Bulnes understands Rob’s similarly jagged ethics as an important bridge between his self-servingly melodramatic approach to love, and the feelings of anger and self-pity we experience in the wake of unsuccessful relationships or crushes. (In one memorable scene, Rob brushes aside a former partner’s poignant recollection of a scarcely consensual sexual encounter when he says, “God she’s right. I broke up with her. That’s another one I don’t have to worry about!”). Bulnes explains, “Despite being an asshole, Rob Gordon is a poster boy for victims of the most pedestrian love-related problems that, when you’re in the middle of them, can feel like the end of the world. He and the movie treat those casual rejections like the big deal they often feel like, and it’s nice to not be condescended to when it comes to matters of the heart.

“I think High Fidelity’s enduring popularity has a lot to do with the same reasons I related to the book when I first read it as a preteen girl, even though I was pointedly not a 30-something-year-old guy. There’s an unembarrassed frankness in the way it talks about love and obsession, which is compelling if you’re the kind of person who is also obsessed with love.”

On the subject of fixations, Bulnes also co-hosts (with Richie Owens) the podcast Jacking Off with Rebecca and Richie, which follows Jack Black’s career film-by-film. On the High Fidelity episode, the pair, alongside film critic David Sims, emphasised just how much of a heel-turn that final “Let’s Get it On” scene gave the up-and-coming actor’s straightforwardly goofy persona; Black became an instant candidate for romantic leads (in the likes of Shallow Hal and The Holiday) and by the end of the 2010s, he was one of Hollywood’s foremost comic actors. On Rob’s left shoulder, similarly, is angsty coworker Dick, whose understated romantic subplot with Championship Vinyl regular Annaugh proves a much-needed dose of sincerity to contrast his friends’ cynicism. Beyond the central, conventional relationship between Rob and Laura, I suggest to Bulnes that High Fidelity has plenty to say about the unexpected, kookier side of love and attraction hiding in every corner.

“Totally”, she says. “I think Rob is a character who is so set in his ways and so rigid in his beliefs… but he doesn’t end up with a woman who ticks all of his ‘boxes’, because it’s not a story about how he falls in love with Marie De Salle. I think a lot of High Fidelity is about how hard it is to allow yourself to have your mind changed for the better, by someone or something else. Rob thinks he knows it all, and so do a lot of people.”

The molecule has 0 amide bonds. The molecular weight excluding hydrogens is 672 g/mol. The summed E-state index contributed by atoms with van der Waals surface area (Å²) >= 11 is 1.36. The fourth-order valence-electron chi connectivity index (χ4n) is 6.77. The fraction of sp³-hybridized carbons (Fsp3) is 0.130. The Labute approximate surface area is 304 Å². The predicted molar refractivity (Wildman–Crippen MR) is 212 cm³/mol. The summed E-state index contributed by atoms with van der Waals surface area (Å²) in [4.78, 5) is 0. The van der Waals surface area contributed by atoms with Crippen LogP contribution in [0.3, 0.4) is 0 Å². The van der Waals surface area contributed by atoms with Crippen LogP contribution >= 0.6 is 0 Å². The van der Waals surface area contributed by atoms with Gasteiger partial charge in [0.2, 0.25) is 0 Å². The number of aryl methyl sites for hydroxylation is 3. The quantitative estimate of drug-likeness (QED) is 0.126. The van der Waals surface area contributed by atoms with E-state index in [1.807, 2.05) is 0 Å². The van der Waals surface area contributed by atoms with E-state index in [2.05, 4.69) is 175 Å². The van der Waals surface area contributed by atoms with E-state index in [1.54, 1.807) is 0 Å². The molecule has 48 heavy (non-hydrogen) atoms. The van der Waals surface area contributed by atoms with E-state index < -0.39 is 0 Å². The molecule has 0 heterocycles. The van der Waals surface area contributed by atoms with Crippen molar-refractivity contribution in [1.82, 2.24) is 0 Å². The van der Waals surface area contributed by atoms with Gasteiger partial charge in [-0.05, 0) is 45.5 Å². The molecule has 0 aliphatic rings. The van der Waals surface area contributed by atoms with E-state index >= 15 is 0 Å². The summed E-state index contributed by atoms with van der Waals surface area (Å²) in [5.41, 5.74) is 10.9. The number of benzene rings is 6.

That trap of thinking we fully understand the inherently shared experience of being with someone – and it is a trap, because what drives the other party is almost always not what we think it is – is the crux of High Fidelity. As Bulnes explains, Rob’s hubris about his perspective on love being the wise one and his boxes the appropriate criteria is inseparable from how we try to rationalise a romantic existence that, tragically and brilliantly, depends at least half-way on someone else having their own thoughts and feelings about who we are.

What Rob and his pals seem to experience above all is really a fear of judgment and rejection, which they’ve come to mask in snobbishness and cynicism, a pre-emptive strike against any person who might challenge their worldview. Whether it’s the “square” who wants to buy an uncool Stevie Wonder record for his daughter, or the mysterious guitarist who recruits Barry to join his band, what High Fidelity rails against above all is a blind faith in our own prejudices about people, and that faux-pensive look the trio give anyone who walks into their store. And what both Hornby and Frears exploited to tell that story are, it’s hard to deny, definitionally prejudiced people.

Yet High Fidelity is less about the Championship Vinyl gang than it is about our own unwillingness to leave our comfort zones and brave the sorts of rewarding connections with others that the film ultimately celebrates. Bulnes concludes, “It hurts the ego to admit that we don’t know what’s coming half the time. But depriving yourself of the chance to be pleasantly surprised would also mean depriving yourself of experiencing the shockingly dulcet tones of Jack Black crooning Marvin Gaye – and how sad would that be?”

Watching High Fidelity 20 years after the film’s initial release, we should relearn its original lessons: stay open and curious to the endless perspectives that populate our lives. Cherish love in all its forms and from everywhere – especially those closest to us. And The Big Chill isn’t that bad.